Consumers can be a fickle bunch, to say the least. That is especially true when it comes to matters as personal as banking.
According to recently published research, American consumers are spending more time than ever accessing digital banking services on mobile devices. Nearly three-quarters of American smartphone owners use financial apps to review their checking and savings account balances or perform other simple transactions each week, and 16 percent use these apps daily.
While consumers are logging in more frequently, they aren’t necessarily relishing the opportunity. In fact, 68 percent report frustration with the digital banking experience, despite the importance of online banking capabilities.
Those seemingly divergent statistics are exactly why banks shouldn’t create a one-size-fits-all solution, according to Katherine McGee, head of digital product management for Wells Fargo virtual channels. In a recent interview, she told PYMNTS that banks need to realize no two customers are alike, and that each has his own set of needs and preferences.
With that idea in mind, McGee and her team at Wells Fargo are working to combine innovative technology like artificial intelligence (AI) with legacy brick-and-mortar branches, allowing the financial institution (FI) to work with customers wherever and however they choose to do their bank-related business.
While most Americans seem content using smartphones for simple items like checking their balances or transaction histories, consumers appear to want in-person interactions at bank branches for less routine banking needs.
Despite the popularity of digital banking apps, 60 percent of banking customers still prefer to visit a brick-and-mortar bank branch when opening an account. That’s because these customers largely view bank branches as “more legitimate” than online-only offerings, according to a survey conducted by consulting firm Novantas.
That’s an advantage for older and larger banks like Wells Fargo, which already has an established network of brick-and-mortar locations. According to McGee, the FI is working to utilize its network of physical locations to focus on serving its customers’ divergent needs. In some cases, those needs are better served in-person.
“An example of that is wire transfers, which we rolled out online and on other digital channels over the past year,” she said. “Those might be available online now, but you can still go into a branch and do a wire transfer if that’s what you feel most comfortable with.”
But it isn’t just about completing transactions at the branch. Wells Fargo is working to ensure its brick-and-mortar bankers and customer service representatives are also accessible to mobile banking users, giving those customers the opportunity to speak to an employee without going to the branch itself.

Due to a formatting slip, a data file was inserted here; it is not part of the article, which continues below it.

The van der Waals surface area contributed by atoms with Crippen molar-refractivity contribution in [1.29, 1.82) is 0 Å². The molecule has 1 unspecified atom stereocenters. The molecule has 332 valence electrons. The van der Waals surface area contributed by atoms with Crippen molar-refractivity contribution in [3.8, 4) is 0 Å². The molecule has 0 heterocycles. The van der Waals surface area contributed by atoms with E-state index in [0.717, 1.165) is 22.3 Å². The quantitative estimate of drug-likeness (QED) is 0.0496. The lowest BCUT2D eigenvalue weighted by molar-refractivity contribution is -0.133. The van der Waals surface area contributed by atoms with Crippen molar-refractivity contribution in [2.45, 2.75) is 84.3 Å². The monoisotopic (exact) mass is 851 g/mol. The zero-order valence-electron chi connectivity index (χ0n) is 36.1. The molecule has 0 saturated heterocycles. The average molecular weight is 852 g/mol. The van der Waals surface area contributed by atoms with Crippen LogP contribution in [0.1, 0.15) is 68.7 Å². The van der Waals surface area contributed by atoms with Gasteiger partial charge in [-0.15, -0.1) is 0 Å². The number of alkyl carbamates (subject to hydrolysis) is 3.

“We know that for certain transactions or certain questions, customers want to actually speak to a banker, not an automated system,” McGee said. “We think we can offer value to those customers by enabling that, even for digital or mobile customers. We want to make it very easy for customers online or on their mobile phones to connect with bankers directly if that’s how they want to do business with us.”
…Meets New School
While customers want access to bank branches for more complicated transactions, they are also looking for access to more features online. Seeing the shift in consumer behavior, Wells Fargo is working to make its digital offerings more “legitimate” in the eyes of customers by investing in new technology and solutions.
That includes a recent investment in AI and machine learning, most notably the company’s newly unveiled predictive banking feature, McGee explained. The feature is designed to both give customers a more comprehensive view of their accounts and help them stay financially healthy by reminding them to pay bills, transfer money to savings or budget their expenses.
It also provides customers with a consistent and effective way to communicate with the bank, complete transactions and get customers the information they need, she added, and to do so via whatever channel they prefer.
“We understand the importance of not only providing customers with insight into their spending habits, but [also] providing it to them where they already are, which is increasingly on a mobile phone, and in a format that allows them to take immediate action,” McGee said.
Digital Banking Days to Come
Wells Fargo isn’t done innovating in the digital banking space. It debuted apps for virtual devices like the Apple Watch and other wearables to allow on-the-go customers access to their account information, McGee noted. The FI is also piloting AI-powered chatbots on its Facebook page, allowing it to answer consumers’ questions or perform simple transactions from any device that can connect to Facebook or other social media pages.
“We want to be where our customers are,” she said. “If they want to come into a branch, we want to be there for them. But we also want to make sure that if they come to digital, and want to do a certain transaction online or on their phones, that we offer that feature for those customers as well.”
Looking ahead, the company is planning more AI-powered integrations for interactions via personal assistants like Amazon Echo, Google Home or yet undiscovered banking channels. The goal – for both Wells Fargo’s already unveiled integrations and those to come – is to keep up with changing customer preferences and meet consumers wherever they are.
After all, they aren’t likely to get less fickle anytime soon.
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